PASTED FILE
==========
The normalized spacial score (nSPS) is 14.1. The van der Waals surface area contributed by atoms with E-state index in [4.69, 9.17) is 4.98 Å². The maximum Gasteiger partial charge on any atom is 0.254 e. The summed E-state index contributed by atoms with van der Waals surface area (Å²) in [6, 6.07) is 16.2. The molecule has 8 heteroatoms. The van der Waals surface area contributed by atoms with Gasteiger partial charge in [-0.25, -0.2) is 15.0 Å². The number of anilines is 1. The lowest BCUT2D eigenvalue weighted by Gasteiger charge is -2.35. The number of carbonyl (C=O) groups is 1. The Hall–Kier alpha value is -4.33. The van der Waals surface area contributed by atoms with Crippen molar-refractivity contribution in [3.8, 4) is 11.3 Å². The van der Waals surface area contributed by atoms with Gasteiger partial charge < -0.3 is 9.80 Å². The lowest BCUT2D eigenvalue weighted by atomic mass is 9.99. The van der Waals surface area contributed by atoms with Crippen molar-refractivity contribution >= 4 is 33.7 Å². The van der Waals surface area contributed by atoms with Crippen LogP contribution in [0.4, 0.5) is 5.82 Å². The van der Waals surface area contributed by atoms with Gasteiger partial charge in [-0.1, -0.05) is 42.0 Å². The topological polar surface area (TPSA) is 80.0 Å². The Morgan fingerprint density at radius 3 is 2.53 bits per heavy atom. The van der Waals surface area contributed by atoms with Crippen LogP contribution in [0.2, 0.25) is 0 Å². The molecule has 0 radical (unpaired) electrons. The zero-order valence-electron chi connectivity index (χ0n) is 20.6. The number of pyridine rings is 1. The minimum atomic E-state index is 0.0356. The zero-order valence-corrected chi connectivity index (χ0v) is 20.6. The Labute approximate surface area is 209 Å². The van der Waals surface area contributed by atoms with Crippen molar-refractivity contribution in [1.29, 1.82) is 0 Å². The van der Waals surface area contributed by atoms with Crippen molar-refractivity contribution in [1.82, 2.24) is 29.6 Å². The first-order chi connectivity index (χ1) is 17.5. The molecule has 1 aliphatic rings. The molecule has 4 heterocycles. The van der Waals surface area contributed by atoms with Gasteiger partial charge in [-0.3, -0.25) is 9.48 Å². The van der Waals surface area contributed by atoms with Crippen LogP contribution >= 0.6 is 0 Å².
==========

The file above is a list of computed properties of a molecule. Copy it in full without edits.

The normalized spacial score (nSPS) is 14.1. The van der Waals surface area contributed by atoms with E-state index in [4.69, 9.17) is 4.98 Å². The maximum Gasteiger partial charge on any atom is 0.254 e. The summed E-state index contributed by atoms with van der Waals surface area (Å²) in [6, 6.07) is 16.2. The molecule has 8 heteroatoms. The van der Waals surface area contributed by atoms with Gasteiger partial charge in [-0.25, -0.2) is 15.0 Å². The number of anilines is 1. The lowest BCUT2D eigenvalue weighted by Gasteiger charge is -2.35. The number of carbonyl (C=O) groups is 1. The Hall–Kier alpha value is -4.33. The van der Waals surface area contributed by atoms with Crippen molar-refractivity contribution in [3.8, 4) is 11.3 Å². The van der Waals surface area contributed by atoms with Gasteiger partial charge < -0.3 is 9.80 Å². The lowest BCUT2D eigenvalue weighted by atomic mass is 9.99. The van der Waals surface area contributed by atoms with Crippen molar-refractivity contribution >= 4 is 33.7 Å². The van der Waals surface area contributed by atoms with Crippen LogP contribution in [0.4, 0.5) is 5.82 Å². The van der Waals surface area contributed by atoms with Gasteiger partial charge in [-0.1, -0.05) is 42.0 Å². The topological polar surface area (TPSA) is 80.0 Å². The Morgan fingerprint density at radius 3 is 2.53 bits per heavy atom. The van der Waals surface area contributed by atoms with Crippen LogP contribution in [0.2, 0.25) is 0 Å². The molecule has 0 radical (unpaired) electrons. The zero-order valence-electron chi connectivity index (χ0n) is 20.6. The number of pyridine rings is 1. The minimum atomic E-state index is 0.0356. The zero-order valence-corrected chi connectivity index (χ0v) is 20.6. The Labute approximate surface area is 209 Å². The van der Waals surface area contributed by atoms with Crippen molar-refractivity contribution in [1.29, 1.82) is 0 Å². The van der Waals surface area contributed by atoms with Crippen molar-refractivity contribution in [1.82, 2.24) is 29.6 Å². The first-order chi connectivity index (χ1) is 17.5. The molecule has 1 aliphatic rings. The molecule has 4 heterocycles. The van der Waals surface area contributed by atoms with Gasteiger partial charge in [-0.3, -0.25) is 9.48 Å². The van der Waals surface area contributed by atoms with Crippen LogP contribution >= 0.6 is 0 Å².